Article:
**AC Voltage Source Applied Across a Capacitor**

The purpose of a capacitor is to store energy in the form of an electrical charge, on its plates. When a capacitor is connected across a DC supply voltage it charges up to the value of the applied voltage at a rate determined by its time constant. We have a capacitor and an AC voltage V, represented by the symbol “~”, that produces a potential difference across its terminals that varies sinusoidally. Here, the potential difference or the AC voltage can be given as, v = v_{m} sinωt.

Where,

v_{m} = Amplitude of the oscillating potential difference.

ω = Angular Frequency.

The current through the resistor due to the present voltage source can be calculated using the Kirchhoff’s loop rule, as under ΣV (t) = 0.

From the above Circuit, We can write v = q/ c.

According to the Kirchhoff’s rule, we can write from the above circuit, v_{m} sinωt = q/ c.

The current through the circuit can be calculated using the relation,

\(i\,=\,\frac{dq}{dt}\),

\(i\,=\,\frac{d({{v}_{m}}\,C\,\sin \,\omega t)}{dt}\,=\,\omega \,C\,{{v}_{m}}\,\cos \,\omega t\),

\(i\,=\,{{i}_{m}}\,\sin \,\left( \omega t+\frac{\pi }{2} \right)\,\) \(\left( \because \,\cos \,\omega t\,=\,\sin \,\left( \omega t+\frac{\pi }{2} \right) \right)\).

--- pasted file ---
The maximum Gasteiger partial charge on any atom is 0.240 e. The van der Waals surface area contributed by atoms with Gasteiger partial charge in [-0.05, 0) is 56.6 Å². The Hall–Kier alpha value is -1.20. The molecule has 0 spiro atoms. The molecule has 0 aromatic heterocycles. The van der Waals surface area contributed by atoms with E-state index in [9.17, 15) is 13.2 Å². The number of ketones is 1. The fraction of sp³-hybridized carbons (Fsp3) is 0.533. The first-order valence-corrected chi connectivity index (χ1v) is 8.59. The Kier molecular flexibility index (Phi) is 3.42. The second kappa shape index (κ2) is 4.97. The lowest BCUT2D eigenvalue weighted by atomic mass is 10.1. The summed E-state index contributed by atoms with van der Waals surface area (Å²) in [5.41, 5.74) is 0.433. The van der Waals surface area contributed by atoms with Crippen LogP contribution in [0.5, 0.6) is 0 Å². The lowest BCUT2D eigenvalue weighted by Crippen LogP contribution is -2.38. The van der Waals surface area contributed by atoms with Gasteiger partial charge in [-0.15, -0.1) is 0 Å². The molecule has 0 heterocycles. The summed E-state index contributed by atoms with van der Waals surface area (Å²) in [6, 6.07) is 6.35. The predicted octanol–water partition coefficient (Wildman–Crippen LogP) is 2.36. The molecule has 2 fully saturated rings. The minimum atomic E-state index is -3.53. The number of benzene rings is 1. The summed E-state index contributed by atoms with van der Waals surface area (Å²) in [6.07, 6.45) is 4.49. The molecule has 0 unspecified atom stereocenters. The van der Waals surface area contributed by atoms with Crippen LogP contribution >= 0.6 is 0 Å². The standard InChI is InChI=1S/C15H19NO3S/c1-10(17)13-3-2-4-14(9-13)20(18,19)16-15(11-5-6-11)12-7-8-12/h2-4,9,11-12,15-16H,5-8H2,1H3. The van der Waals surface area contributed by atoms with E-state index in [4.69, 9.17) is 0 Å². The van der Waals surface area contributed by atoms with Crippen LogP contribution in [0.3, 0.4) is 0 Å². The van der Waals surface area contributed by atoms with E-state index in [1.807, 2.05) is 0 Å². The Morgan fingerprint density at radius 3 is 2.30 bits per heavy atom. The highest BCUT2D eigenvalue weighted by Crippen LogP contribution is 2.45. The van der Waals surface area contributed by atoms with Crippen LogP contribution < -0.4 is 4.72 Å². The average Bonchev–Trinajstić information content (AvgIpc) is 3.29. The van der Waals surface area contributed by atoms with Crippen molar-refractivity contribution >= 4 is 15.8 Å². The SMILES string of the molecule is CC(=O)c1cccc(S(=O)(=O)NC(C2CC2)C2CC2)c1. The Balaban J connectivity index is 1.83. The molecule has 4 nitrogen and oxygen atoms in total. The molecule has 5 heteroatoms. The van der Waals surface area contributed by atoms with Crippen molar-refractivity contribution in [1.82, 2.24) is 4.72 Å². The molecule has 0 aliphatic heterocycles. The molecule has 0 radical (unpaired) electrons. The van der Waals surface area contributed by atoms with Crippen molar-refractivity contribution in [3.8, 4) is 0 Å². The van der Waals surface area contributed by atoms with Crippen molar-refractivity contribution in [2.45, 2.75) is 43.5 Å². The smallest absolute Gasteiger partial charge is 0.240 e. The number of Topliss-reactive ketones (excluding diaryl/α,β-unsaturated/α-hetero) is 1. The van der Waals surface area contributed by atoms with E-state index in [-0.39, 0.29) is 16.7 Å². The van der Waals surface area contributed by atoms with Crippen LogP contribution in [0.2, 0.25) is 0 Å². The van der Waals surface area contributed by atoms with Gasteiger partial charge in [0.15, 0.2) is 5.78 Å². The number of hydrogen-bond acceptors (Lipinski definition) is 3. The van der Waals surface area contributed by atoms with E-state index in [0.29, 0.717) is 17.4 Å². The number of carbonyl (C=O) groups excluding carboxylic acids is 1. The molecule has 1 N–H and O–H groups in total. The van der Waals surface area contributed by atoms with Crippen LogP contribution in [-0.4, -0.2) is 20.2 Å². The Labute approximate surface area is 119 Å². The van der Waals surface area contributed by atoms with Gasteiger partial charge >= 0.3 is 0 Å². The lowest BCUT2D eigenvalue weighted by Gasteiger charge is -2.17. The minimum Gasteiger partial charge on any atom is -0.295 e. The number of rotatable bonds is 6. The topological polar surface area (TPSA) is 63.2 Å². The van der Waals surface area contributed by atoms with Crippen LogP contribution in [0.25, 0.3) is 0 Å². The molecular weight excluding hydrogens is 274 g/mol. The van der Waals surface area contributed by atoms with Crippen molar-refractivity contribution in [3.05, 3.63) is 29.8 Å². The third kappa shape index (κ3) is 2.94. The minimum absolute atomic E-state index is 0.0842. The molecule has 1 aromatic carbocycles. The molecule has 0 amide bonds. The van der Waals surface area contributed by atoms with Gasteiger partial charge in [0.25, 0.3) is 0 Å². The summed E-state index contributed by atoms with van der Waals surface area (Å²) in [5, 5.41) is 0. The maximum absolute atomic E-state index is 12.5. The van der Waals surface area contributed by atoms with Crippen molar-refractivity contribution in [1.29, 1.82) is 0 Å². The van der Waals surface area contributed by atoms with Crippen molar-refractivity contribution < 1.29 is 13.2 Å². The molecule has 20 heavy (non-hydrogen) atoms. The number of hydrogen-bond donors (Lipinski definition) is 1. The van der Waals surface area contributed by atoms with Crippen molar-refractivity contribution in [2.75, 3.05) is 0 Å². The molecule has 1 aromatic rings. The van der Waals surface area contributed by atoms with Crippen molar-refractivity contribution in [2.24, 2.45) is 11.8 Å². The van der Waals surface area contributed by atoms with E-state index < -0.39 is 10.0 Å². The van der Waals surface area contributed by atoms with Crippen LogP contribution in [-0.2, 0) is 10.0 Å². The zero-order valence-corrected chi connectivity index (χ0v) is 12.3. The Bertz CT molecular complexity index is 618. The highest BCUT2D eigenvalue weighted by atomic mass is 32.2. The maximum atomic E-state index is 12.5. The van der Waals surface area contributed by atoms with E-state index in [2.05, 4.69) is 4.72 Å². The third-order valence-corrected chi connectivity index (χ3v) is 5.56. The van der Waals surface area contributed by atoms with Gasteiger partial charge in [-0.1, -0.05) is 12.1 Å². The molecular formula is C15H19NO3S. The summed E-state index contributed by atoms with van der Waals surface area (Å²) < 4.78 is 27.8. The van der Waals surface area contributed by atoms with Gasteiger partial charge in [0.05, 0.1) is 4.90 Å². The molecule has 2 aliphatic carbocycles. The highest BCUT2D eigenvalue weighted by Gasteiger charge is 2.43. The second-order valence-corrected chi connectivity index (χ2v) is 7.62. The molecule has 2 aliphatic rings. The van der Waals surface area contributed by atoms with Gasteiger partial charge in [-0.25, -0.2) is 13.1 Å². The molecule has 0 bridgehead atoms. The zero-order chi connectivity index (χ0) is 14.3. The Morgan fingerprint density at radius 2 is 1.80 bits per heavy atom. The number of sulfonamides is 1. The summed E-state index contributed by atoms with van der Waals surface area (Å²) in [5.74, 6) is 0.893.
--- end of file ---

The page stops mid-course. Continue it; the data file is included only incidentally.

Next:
Here the amplitude of the current can be written as, i_{m} = ωCv_{m}.

Or else we can write it as \({{i}_{m}}\,=\,\frac{{{v}_{m}}}{\frac{1}{\omega \,C}}\).

Here, we can see that the term 1/ωC can be said to be equivalent to the resistance of this device and is termed as the capacitive resistance. We denote the capacitive resistance of the device as X_{C}.

\({{X}_{C}}\,=\,\frac{1}{\omega C}\).

And thus, we can say that the amplitude of current in this circuit is given as \({{i}_{m}}\,=\,\frac{{{v}_{m}}}{{{X}_{C}}}\).

In the above equations, the dimension of the capacitive resistance can be seen to be the same as that of resistance and also, the SI unit of capacitance is given as ohm. The capacitive resistance restricts the passage of current in a purely capacitive circuit the same way as resistance hinders the passage of current in a purely resistive circuit. Here we say, that the capacitive resistance is inversely proportional to the frequency and the capacitance. We also see from the above equations that the current in a capacitive circuit is π/2 ahead of the voltage across the capacitor. The instantaneous power supplied to the capacitor can be given in terms of the current passing through the capacitor as P_{C} = i v i_{m} cosωt v_{m} sinωt.

\({{P}_{C}}\,=\,\frac{{{i}_{m}}\,{{v}_{m}}}{2}\,\sin \,2\omega t\).

Here, the average power supplied over a complete cycle can be given as \({{P}_{C}}\,=\,\frac{{{i}_{m}}\,{{v}_{m}}}{2}\,\sin \,2\,\omega t\,=\,0\).

Concluding the article, we can say that in the case of a capacitor the current leads the voltage by π/2.